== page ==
Forcing you to look away from the news of death and violence for once in 9 hours, the tea break reminds you of all the beautiful things that are worth living for.(Unsplash)
Forcing you to look away from the news of death and violence for once in 9 hours, the tea break reminds you of all the beautiful things that are worth living for.(Unsplash)

An ode to the rescue beverage: Of tea breaks and their lack

Taking a ten-minute break when the newsroom is buzzing with activity and stepping out for tea does the trick. It converts your cup of tea into the saviour of your sanity. On those days, the ten-minutes are not just 600 seconds. They enable your transmission into a psychologically healing realm.
Hindustan Times, Delhi | By Prashasti Singh
UPDATED ON MAY 19, 2020 01:30 PM IST

Journalists enjoy their cups of tea the most on busy days. On an easy day, when you don’t have back-to-back live telecasts of events and press conferences to cover, your cup of tea is just a cup of tea. Refreshing nonetheless, it is not more than a beloved hot beverage.

But taking a ten-minute break when the newsroom is buzzing with activity and stepping out for tea does the trick. It converts your cup of tea into the saviour of your sanity. On those days, the ten-minutes are not just 600 seconds. They enable your transmission into a psychologically healing realm.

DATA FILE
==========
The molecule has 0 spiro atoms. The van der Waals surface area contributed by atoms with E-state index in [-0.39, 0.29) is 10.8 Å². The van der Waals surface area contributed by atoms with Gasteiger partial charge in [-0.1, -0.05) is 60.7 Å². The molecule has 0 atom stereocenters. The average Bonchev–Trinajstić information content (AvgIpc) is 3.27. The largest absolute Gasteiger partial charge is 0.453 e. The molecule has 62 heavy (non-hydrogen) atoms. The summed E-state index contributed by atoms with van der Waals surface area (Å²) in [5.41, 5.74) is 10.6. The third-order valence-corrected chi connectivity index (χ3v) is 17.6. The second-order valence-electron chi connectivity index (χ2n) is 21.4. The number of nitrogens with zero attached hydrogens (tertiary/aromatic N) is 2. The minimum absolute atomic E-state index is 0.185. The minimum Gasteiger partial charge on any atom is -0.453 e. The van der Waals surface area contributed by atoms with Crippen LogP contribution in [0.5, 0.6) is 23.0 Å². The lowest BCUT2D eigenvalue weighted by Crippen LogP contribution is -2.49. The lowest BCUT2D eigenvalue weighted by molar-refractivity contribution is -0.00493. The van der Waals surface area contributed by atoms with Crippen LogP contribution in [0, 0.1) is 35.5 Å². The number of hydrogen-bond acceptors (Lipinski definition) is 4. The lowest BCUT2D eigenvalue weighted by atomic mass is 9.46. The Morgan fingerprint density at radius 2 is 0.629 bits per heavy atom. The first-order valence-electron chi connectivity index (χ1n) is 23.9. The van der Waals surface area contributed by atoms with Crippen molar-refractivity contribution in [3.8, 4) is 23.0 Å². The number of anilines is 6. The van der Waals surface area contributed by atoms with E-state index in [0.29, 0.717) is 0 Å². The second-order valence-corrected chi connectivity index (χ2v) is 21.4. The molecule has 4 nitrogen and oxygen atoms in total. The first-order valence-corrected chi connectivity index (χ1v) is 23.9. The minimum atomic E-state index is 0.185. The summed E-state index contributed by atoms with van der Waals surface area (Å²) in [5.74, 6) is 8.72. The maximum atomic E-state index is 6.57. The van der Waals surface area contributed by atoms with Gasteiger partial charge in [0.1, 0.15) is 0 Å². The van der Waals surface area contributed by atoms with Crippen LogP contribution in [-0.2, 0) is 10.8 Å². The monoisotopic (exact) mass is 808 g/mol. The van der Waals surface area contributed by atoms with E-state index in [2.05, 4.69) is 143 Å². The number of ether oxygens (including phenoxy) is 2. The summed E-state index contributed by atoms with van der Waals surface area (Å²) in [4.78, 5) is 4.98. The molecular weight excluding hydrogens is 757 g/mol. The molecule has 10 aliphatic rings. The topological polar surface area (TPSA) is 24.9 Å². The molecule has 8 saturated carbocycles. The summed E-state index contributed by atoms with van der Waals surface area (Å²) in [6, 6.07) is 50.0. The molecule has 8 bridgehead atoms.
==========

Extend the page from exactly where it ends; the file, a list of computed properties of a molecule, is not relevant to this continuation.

Forcing you to look away from the news of death and violence for once in 9 hours, the tea break reminds you of all the beautiful things that are worth living for. Take it with a friend, and its effect increases manifold. Utilise it as a means of catharsis. Tell your friend about all that bothers you, from newsroom politics to national politics, there is nothing that cannot be discussed over that cup of tea. You’re not so bitter anymore. Maybe the tea was too sweet. You’d have to remind your chaiwallah to add less sugar next time.

Now, imagine a change of setting. The nationwide lockdown has been extended and you’re sitting in the comfort of your home, in pyjamas. The line between work and life is blurry, your working hours are stretched and you feel consumed with work even after you log out for the day. You wish there was a switch you could turn off to disconnect yourself from work, but you end up scrolling through office group chats every other hour.

Along with a change of setting comes a change of mindset. You’re relentless. You think all this is justified because you’re saving on time by not travelling to work. This is when the ‘missing tea break’ syndrome hits you. Your kitchen is two meters away but the chaiwallah is missing. You can have tea in your favourite mug but the kulhad is missing. You can take a break if you really want to but the friend you take it with is missing.

However, whether you realise it or not, one thing that hasn’t changed is the need for you to take that break. If anything, it has become even more essential at a time like this. Make a little compromise on the tea break as you knew it. Make do with homemade tea (which would never have extra sugar). Step out of your study and reclaim those lost 600 seconds. Stay sane, stay safe!

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